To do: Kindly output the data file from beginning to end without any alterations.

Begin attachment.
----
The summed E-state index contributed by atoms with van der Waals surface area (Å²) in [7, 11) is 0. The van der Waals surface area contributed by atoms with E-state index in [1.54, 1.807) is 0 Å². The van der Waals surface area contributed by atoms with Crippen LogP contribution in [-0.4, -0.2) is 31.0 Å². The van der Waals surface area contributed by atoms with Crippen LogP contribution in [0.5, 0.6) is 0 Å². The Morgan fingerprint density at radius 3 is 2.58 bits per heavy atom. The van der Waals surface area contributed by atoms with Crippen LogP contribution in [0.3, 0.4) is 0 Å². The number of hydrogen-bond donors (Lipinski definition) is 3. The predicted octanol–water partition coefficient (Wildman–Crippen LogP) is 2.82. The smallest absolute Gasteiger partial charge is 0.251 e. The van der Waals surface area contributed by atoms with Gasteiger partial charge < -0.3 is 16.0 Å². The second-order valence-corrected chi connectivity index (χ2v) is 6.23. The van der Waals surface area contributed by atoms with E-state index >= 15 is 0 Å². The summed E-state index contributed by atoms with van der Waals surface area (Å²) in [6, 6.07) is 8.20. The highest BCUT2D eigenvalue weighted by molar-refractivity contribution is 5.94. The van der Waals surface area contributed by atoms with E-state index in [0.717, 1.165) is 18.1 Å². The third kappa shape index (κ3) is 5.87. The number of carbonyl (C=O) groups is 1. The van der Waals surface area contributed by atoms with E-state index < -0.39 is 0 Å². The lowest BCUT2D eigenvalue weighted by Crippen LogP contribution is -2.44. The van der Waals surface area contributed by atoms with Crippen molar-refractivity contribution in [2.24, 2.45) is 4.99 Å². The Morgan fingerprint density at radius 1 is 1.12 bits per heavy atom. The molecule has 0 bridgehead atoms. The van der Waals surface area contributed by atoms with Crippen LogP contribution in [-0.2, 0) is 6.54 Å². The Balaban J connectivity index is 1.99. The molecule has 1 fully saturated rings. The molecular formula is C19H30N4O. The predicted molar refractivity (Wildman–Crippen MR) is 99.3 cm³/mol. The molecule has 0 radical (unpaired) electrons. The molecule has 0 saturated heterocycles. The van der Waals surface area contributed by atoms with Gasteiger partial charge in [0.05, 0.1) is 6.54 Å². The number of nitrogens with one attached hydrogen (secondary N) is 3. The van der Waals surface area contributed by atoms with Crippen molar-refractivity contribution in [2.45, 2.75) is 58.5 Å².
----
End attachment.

The summed E-state index contributed by atoms with van der Waals surface area (Å²) in [7, 11) is 0. The van der Waals surface area contributed by atoms with E-state index in [1.54, 1.807) is 0 Å². The van der Waals surface area contributed by atoms with Crippen LogP contribution in [-0.4, -0.2) is 31.0 Å². The van der Waals surface area contributed by atoms with Crippen LogP contribution in [0.5, 0.6) is 0 Å². The Morgan fingerprint density at radius 3 is 2.58 bits per heavy atom. The van der Waals surface area contributed by atoms with Crippen LogP contribution in [0.3, 0.4) is 0 Å². The number of hydrogen-bond donors (Lipinski definition) is 3. The predicted octanol–water partition coefficient (Wildman–Crippen LogP) is 2.82. The smallest absolute Gasteiger partial charge is 0.251 e. The van der Waals surface area contributed by atoms with Gasteiger partial charge < -0.3 is 16.0 Å². The second-order valence-corrected chi connectivity index (χ2v) is 6.23. The van der Waals surface area contributed by atoms with E-state index >= 15 is 0 Å². The summed E-state index contributed by atoms with van der Waals surface area (Å²) in [6, 6.07) is 8.20. The highest BCUT2D eigenvalue weighted by molar-refractivity contribution is 5.94. The van der Waals surface area contributed by atoms with E-state index in [0.717, 1.165) is 18.1 Å². The third kappa shape index (κ3) is 5.87. The number of carbonyl (C=O) groups is 1. The van der Waals surface area contributed by atoms with E-state index < -0.39 is 0 Å². The lowest BCUT2D eigenvalue weighted by Crippen LogP contribution is -2.44. The van der Waals surface area contributed by atoms with Crippen molar-refractivity contribution in [2.24, 2.45) is 4.99 Å². The Morgan fingerprint density at radius 1 is 1.12 bits per heavy atom. The molecule has 0 bridgehead atoms. The van der Waals surface area contributed by atoms with Crippen LogP contribution in [-0.2, 0) is 6.54 Å². The Balaban J connectivity index is 1.99. The molecule has 1 fully saturated rings. The molecular formula is C19H30N4O. The predicted molar refractivity (Wildman–Crippen MR) is 99.3 cm³/mol. The molecule has 0 radical (unpaired) electrons. The molecule has 0 saturated heterocycles. The van der Waals surface area contributed by atoms with Gasteiger partial charge in [0.05, 0.1) is 6.54 Å². The number of nitrogens with one attached hydrogen (secondary N) is 3. The van der Waals surface area contributed by atoms with Crippen molar-refractivity contribution in [2.45, 2.75) is 58.5 Å².